Open Access

Comparison of range-of-motion and variability in upper body movements between transradial prosthesis users and able-bodied controls when executing goal-oriented tasks

  • Matthew J Major1, 2Email author,
  • Rebecca L Stine1, 2,
  • Craig W Heckathorne1,
  • Stefania Fatone1 and
  • Steven A Gard1, 2
Journal of NeuroEngineering and Rehabilitation201411:132

DOI: 10.1186/1743-0003-11-132

Received: 20 May 2014

Accepted: 2 September 2014

Published: 6 September 2014

Abstract

Background

Current upper limb prostheses do not replace the active degrees-of-freedom distal to the elbow inherent to intact physiology. Limited evidence suggests that transradial prosthesis users demonstrate shoulder and trunk movements to compensate for these missing volitional degrees-of-freedom. The purpose of this study was to enhance understanding of the effects of prosthesis use on motor performance by comparing the movement quality of upper body kinematics between transradial prosthesis users and able-bodied controls when executing goal-oriented tasks that reflect activities of daily living.

Methods

Upper body kinematics were collected on six able-bodied controls and seven myoelectric transradial prosthesis users during execution of goal-oriented tasks. Range-of-motion, absolute kinematic variability (standard deviation), and kinematic repeatability (adjusted coefficient-of-multiple-determination) were quantified for trunk motion in three planes, shoulder flexion/extension, shoulder ab/adduction, and elbow flexion/extension across five trials per task. Linear mixed models analysis assessed between-group differences and correlation analysis evaluated association between prosthesis experience and kinematic repeatability.

Results

Across tasks, prosthesis users demonstrated increased trunk motion in all three planes and shoulder abduction compared to controls (p ≤ 0.004). Absolute kinematic variability was greater for prosthesis users for all degrees-of-freedom irrespective of task, but was significant only for degrees-of-freedom that demonstrated increased range-of-motion (p ≤ 0.003). For degrees-of-freedom that did not display increased absolute variability for prosthesis users, able-bodied kinematics were characterized by significantly greater repeatability (p ≤ 0.015). Prosthesis experience had a strong positive relationship with average kinematic repeatability (r = 0.790, p = 0.034).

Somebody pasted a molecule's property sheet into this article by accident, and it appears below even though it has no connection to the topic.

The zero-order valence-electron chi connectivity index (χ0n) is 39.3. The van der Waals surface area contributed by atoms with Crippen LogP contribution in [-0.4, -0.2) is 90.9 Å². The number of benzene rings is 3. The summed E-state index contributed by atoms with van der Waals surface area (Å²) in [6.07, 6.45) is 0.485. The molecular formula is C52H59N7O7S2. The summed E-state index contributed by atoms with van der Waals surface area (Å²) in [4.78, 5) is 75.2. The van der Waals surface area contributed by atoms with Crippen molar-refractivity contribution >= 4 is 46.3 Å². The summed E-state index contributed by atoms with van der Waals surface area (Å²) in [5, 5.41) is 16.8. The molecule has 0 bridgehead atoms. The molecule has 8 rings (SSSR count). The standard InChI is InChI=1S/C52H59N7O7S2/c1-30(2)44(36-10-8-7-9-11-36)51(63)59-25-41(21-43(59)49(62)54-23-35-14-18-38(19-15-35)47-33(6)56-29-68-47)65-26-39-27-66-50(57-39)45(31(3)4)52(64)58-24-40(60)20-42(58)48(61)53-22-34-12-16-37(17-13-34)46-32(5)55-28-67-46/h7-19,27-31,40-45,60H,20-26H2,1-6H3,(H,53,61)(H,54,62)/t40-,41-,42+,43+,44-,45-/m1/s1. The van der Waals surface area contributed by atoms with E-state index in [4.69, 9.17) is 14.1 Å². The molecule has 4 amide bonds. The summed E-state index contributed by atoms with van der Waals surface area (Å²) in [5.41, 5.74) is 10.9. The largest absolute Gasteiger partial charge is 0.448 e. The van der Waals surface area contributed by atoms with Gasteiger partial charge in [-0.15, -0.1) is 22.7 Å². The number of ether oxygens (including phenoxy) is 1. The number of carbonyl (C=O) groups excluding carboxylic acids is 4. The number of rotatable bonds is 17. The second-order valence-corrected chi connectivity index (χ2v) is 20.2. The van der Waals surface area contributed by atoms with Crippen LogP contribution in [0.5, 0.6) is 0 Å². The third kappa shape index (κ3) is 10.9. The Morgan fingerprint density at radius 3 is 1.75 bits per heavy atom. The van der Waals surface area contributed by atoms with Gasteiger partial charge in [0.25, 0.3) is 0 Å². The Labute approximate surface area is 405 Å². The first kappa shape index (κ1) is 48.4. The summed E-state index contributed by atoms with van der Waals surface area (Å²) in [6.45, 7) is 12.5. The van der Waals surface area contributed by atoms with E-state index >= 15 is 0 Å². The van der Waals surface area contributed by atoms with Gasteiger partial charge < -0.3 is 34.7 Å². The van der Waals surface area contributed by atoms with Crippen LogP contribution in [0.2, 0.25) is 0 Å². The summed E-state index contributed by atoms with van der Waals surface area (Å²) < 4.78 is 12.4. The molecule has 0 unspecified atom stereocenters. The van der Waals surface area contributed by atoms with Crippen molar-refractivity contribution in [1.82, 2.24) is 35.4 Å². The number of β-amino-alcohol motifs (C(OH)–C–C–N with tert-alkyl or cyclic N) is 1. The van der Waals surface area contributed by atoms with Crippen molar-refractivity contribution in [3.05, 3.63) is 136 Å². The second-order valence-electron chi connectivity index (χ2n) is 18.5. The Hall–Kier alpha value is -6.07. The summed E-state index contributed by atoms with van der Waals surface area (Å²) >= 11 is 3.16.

Conclusions

The use of shoulder and trunk movements by prosthesis users as compensatory motions to execute goal-oriented tasks demonstrates the flexibility and adaptability of the motor system. Increased variability in movement suggests that prosthesis users do not converge on a defined motor strategy to the same degree as able-bodied individuals. Kinematic repeatability may increase with prosthesis experience, or encourage continued device use, and future work is warranted to explore these relationships. As compensatory dynamics may be necessary to improve functionality of transradial prostheses, users may benefit from dedicated training that encourages optimization of these dynamics to facilitate execution of daily living activity, and fosters adaptable but reliable motor strategies.

Keywords

Upper limb Transradial amputation Kinematics Trunk Prosthesis

Background

The musculoskeletal architecture of the upper body (i.e., trunk and arms) contains redundant degrees-of-freedom (DoFs) from which the central nervous system (CNS) has the benefit of selecting various task-equivalent motor strategies and associated inter-joint coordination patterns to satisfy task requirements [13]. The advantage of this redundancy is that the neuromuscular system is highly adaptable and capable of accounting for a loss in DoFs due to pathology [49]. This motor adaptability is of critical advantage for individuals with transradial limb loss in the context of task performance, as typical upper limb prostheses do not replace the active DoFs distal to the elbow inherent to intact physiology, including forearm pronation/supination and wrist flexion/extension [10]. There is substantial evidence to suggest that due to loss of active DoFs, users of transradial prostheses employ compensatory movements predominantly at the trunk and shoulder to execute goal-oriented tasks [5, 6]. Studies have further emphasized the impact of forearm and wrist movement on compensatory motions during execution of goal-oriented tasks by demonstrating that able-bodied individuals exhibit similar compensatory motions as transradial prosthesis users (e.g., lateral trunk flexion) when forearm and wrist movement is restricted [11, 12], and fixing the prosthetic wrist in different flexion angles affects prosthetic arm compensatory movements (e.g., shoulder anteversion and abduction) [13].